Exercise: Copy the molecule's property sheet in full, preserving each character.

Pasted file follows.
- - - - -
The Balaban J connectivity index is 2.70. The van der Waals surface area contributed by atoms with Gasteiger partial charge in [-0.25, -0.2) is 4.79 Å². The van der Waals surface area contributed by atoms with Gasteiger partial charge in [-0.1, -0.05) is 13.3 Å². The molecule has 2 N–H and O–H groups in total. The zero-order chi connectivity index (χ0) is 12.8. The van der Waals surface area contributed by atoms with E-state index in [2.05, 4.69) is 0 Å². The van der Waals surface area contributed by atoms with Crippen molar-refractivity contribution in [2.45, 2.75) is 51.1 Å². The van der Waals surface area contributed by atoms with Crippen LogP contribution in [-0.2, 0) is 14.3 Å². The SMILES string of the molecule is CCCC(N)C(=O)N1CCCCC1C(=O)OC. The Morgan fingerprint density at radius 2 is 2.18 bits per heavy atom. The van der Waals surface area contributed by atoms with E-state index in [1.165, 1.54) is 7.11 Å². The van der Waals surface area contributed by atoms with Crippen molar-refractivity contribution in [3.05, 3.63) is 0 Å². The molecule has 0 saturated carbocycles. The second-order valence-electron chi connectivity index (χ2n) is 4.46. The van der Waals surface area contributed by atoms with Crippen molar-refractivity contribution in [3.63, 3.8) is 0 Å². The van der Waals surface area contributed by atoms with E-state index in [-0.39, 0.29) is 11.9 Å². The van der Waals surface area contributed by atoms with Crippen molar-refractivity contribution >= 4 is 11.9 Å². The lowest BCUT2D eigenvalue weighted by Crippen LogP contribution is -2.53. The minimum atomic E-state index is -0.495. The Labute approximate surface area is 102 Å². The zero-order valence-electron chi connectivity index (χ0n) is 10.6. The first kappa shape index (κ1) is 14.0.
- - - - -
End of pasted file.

The Balaban J connectivity index is 2.70. The van der Waals surface area contributed by atoms with Gasteiger partial charge in [-0.25, -0.2) is 4.79 Å². The van der Waals surface area contributed by atoms with Gasteiger partial charge in [-0.1, -0.05) is 13.3 Å². The molecule has 2 N–H and O–H groups in total. The zero-order chi connectivity index (χ0) is 12.8. The van der Waals surface area contributed by atoms with E-state index in [2.05, 4.69) is 0 Å². The van der Waals surface area contributed by atoms with Crippen molar-refractivity contribution in [2.45, 2.75) is 51.1 Å². The van der Waals surface area contributed by atoms with Crippen LogP contribution in [-0.2, 0) is 14.3 Å². The SMILES string of the molecule is CCCC(N)C(=O)N1CCCCC1C(=O)OC. The Morgan fingerprint density at radius 2 is 2.18 bits per heavy atom. The van der Waals surface area contributed by atoms with E-state index in [1.165, 1.54) is 7.11 Å². The van der Waals surface area contributed by atoms with Crippen molar-refractivity contribution in [3.05, 3.63) is 0 Å². The molecule has 0 saturated carbocycles. The second-order valence-electron chi connectivity index (χ2n) is 4.46. The van der Waals surface area contributed by atoms with Crippen molar-refractivity contribution in [3.63, 3.8) is 0 Å². The van der Waals surface area contributed by atoms with E-state index in [-0.39, 0.29) is 11.9 Å². The van der Waals surface area contributed by atoms with Crippen molar-refractivity contribution >= 4 is 11.9 Å². The lowest BCUT2D eigenvalue weighted by Crippen LogP contribution is -2.53. The minimum atomic E-state index is -0.495. The Labute approximate surface area is 102 Å². The zero-order valence-electron chi connectivity index (χ0n) is 10.6. The first kappa shape index (κ1) is 14.0.